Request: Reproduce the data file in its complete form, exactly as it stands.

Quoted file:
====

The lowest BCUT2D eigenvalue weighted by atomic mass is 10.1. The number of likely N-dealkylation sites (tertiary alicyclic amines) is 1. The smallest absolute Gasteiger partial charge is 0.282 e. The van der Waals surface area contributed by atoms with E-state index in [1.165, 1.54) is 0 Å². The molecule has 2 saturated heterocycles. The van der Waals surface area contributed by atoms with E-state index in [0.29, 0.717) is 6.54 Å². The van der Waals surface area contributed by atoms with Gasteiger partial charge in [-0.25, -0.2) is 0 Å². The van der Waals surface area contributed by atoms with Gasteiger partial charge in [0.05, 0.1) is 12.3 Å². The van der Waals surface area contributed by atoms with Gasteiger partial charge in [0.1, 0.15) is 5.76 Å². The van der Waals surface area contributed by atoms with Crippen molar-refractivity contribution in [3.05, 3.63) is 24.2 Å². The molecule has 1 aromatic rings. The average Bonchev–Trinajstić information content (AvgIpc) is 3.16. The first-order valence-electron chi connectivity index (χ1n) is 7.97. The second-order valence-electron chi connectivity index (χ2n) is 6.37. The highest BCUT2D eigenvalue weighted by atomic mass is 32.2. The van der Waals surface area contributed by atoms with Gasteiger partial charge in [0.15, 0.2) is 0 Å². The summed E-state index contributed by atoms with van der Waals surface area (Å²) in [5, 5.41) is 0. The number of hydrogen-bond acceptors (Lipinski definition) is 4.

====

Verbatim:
The lowest BCUT2D eigenvalue weighted by atomic mass is 10.1. The number of likely N-dealkylation sites (tertiary alicyclic amines) is 1. The smallest absolute Gasteiger partial charge is 0.282 e. The van der Waals surface area contributed by atoms with E-state index in [1.165, 1.54) is 0 Å². The molecule has 2 saturated heterocycles. The van der Waals surface area contributed by atoms with E-state index in [0.29, 0.717) is 6.54 Å². The van der Waals surface area contributed by atoms with Gasteiger partial charge in [-0.25, -0.2) is 0 Å². The van der Waals surface area contributed by atoms with Gasteiger partial charge in [0.05, 0.1) is 12.3 Å². The van der Waals surface area contributed by atoms with Gasteiger partial charge in [0.1, 0.15) is 5.76 Å². The van der Waals surface area contributed by atoms with Crippen molar-refractivity contribution in [3.05, 3.63) is 24.2 Å². The molecule has 1 aromatic rings. The average Bonchev–Trinajstić information content (AvgIpc) is 3.16. The first-order valence-electron chi connectivity index (χ1n) is 7.97. The second-order valence-electron chi connectivity index (χ2n) is 6.37. The highest BCUT2D eigenvalue weighted by atomic mass is 32.2. The van der Waals surface area contributed by atoms with Gasteiger partial charge in [0.15, 0.2) is 0 Å². The summed E-state index contributed by atoms with van der Waals surface area (Å²) in [5, 5.41) is 0. The number of hydrogen-bond acceptors (Lipinski definition) is 4.